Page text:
By James Anderson, Bloomberg Philanthropies Government Innovation program lead
Whether it’s drone-based pizza delivery in San Francisco or cutting-edge cancer advancements in Boston, innovation-related news often focuses on what’s happening in our country’s biggest cities — places with lots of investment, the most people, and an undeniable abundance of bright ideas. I get it, many of these projects are worthy of the headlines. And, speaking of drones, this father of toddler twins can’t wait for the day when clean diapers can be dropped from the sky.
Through the Bloomberg Arts Internship program, rising public high school seniors receive paid summer jobs at non-profit cultural organizations in Baltimore, New York, and Philadelphia. Participants gain professional experience in arts management, exposure to overall workplace protocols, and college-readiness preparation. The program is designed to serve students curious about the many facets of a career in the arts.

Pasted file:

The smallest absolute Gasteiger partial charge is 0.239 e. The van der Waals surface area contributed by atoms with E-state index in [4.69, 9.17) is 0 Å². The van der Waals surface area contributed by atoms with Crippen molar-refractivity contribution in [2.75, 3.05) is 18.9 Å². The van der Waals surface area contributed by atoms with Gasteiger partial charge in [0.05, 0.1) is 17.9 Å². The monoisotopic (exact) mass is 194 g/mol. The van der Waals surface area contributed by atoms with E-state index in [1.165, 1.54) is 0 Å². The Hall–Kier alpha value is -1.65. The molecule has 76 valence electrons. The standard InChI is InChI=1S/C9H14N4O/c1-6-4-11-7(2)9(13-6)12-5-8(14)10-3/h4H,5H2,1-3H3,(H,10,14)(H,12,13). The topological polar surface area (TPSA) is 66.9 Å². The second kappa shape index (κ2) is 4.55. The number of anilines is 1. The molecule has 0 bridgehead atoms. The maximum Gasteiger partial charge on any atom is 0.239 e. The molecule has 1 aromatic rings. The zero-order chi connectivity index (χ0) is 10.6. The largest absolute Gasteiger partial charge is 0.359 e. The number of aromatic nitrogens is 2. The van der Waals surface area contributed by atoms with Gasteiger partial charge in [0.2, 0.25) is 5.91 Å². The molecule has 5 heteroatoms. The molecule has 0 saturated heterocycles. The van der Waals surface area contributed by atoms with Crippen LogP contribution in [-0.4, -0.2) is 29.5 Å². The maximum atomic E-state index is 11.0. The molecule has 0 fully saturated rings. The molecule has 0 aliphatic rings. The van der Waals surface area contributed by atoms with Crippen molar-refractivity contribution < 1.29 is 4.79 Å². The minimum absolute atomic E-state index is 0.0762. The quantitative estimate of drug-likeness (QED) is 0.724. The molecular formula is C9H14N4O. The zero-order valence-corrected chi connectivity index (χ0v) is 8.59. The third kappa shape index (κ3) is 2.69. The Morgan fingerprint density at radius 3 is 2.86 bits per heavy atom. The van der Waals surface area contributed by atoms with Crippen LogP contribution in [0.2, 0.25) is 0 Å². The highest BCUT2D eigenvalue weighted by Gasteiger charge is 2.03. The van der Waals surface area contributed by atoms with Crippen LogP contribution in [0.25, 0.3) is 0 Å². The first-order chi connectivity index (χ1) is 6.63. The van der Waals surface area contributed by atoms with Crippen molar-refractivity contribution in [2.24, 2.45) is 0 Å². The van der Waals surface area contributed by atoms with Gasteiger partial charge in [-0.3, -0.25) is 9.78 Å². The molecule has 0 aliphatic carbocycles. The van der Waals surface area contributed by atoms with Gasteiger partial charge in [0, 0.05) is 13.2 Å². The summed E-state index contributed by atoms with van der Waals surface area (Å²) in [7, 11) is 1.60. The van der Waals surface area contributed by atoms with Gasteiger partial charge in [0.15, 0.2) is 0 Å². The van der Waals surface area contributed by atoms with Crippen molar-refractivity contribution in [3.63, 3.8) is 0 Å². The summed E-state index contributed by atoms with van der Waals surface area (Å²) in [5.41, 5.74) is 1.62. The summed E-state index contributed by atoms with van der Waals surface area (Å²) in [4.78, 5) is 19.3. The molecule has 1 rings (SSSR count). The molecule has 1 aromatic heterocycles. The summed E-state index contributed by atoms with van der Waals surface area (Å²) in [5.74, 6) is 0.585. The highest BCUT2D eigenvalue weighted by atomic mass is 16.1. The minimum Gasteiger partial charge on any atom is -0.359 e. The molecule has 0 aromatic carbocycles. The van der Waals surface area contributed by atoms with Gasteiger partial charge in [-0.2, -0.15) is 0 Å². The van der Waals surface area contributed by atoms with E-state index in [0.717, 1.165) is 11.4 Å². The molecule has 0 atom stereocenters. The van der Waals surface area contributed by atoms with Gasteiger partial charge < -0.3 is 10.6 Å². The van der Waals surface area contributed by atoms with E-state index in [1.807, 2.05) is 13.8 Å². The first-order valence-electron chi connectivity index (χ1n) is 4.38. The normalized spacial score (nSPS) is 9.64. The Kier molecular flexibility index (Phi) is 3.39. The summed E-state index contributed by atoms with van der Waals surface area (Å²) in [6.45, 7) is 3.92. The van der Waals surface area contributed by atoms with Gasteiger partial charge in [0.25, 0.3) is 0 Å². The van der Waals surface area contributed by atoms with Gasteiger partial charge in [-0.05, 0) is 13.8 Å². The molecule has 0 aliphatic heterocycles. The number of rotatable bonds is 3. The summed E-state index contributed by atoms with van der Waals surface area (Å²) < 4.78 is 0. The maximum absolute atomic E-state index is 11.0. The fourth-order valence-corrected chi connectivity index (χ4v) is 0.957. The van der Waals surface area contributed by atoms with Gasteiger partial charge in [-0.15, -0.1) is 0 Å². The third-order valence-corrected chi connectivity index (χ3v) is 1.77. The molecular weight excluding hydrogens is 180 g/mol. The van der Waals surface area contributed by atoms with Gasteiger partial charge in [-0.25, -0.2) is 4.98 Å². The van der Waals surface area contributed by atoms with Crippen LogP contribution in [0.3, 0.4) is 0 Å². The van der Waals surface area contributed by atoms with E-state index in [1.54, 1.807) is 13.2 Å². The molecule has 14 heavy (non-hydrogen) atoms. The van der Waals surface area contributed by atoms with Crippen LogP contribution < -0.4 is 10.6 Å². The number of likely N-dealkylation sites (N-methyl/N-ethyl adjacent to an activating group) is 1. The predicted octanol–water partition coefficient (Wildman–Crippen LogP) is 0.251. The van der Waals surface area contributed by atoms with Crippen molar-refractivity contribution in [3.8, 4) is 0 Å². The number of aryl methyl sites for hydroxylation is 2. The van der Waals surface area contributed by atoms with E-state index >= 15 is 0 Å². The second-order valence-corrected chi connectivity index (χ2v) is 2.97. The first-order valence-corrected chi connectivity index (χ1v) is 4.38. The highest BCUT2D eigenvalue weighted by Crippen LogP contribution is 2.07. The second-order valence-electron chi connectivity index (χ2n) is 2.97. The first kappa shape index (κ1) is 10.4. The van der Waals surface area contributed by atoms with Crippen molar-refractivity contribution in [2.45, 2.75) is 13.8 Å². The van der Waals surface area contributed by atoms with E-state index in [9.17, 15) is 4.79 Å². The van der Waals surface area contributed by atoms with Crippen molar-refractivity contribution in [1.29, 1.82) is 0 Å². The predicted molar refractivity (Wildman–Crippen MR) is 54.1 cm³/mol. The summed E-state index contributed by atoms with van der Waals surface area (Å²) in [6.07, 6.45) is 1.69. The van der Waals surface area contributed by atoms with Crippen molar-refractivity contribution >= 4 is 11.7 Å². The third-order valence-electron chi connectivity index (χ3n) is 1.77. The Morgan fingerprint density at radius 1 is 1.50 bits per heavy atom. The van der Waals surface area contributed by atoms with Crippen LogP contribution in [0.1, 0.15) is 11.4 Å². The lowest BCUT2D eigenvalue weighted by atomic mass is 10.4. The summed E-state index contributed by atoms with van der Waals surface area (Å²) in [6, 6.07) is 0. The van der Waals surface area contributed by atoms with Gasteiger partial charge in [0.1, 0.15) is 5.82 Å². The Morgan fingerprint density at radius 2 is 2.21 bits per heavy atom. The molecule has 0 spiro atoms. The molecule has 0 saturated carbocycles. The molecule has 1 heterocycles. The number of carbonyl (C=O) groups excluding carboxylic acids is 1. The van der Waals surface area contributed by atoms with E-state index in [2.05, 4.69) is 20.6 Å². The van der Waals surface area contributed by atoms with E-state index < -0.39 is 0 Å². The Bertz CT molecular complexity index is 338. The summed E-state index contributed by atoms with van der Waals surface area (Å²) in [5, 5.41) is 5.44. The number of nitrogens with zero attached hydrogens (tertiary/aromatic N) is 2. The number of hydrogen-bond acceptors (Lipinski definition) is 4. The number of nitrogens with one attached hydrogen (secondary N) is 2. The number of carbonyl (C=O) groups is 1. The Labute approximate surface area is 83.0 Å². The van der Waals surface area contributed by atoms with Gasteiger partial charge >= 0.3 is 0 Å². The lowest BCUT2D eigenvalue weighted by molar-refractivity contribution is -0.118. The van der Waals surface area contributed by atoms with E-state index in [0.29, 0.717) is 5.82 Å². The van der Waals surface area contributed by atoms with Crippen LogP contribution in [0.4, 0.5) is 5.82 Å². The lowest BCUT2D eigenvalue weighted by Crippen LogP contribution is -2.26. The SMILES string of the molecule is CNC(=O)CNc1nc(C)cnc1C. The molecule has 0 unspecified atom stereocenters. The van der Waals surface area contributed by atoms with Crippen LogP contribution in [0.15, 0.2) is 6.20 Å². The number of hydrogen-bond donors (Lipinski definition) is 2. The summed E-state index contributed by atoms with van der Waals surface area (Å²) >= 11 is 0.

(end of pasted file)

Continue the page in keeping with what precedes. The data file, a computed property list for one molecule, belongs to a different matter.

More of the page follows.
By Dr. Neena Prasad, Bloomberg Philanthropies’ Obesity Prevention Program lead
According to the World Health Organization, without intervention, the number of overweight and obese infants and young children globally will increase from 41 million in 2016 to 70 million by 2025—leaving them vulnerable to premature onset of illnesses such as diabetes and heart disease. That’s why I was so encouraged to see G20 Health Ministers last week place childhood obesity prevention among their priority issues. Obesity is a public health issue that virtually every country either is—or soon will be—grappling with, and the ensuing health and economic consequences could be catastrophic, particularly for developing countries.
By Anita Contini, Bloomberg Philanthropies Arts Team
ArtHouse opened in 2016, after Bloomberg Philanthropies selected Gary as one of four winners of our national Public Art Challenge. The center has quickly become a hub of community activity through exhibitions, concerts, and the culinary arts. So far, it has provided more than 3,000 free meals for Gary’s young people, hosted more than 100 events and programs, and trained more than 50 entrepreneurs through its business incubator.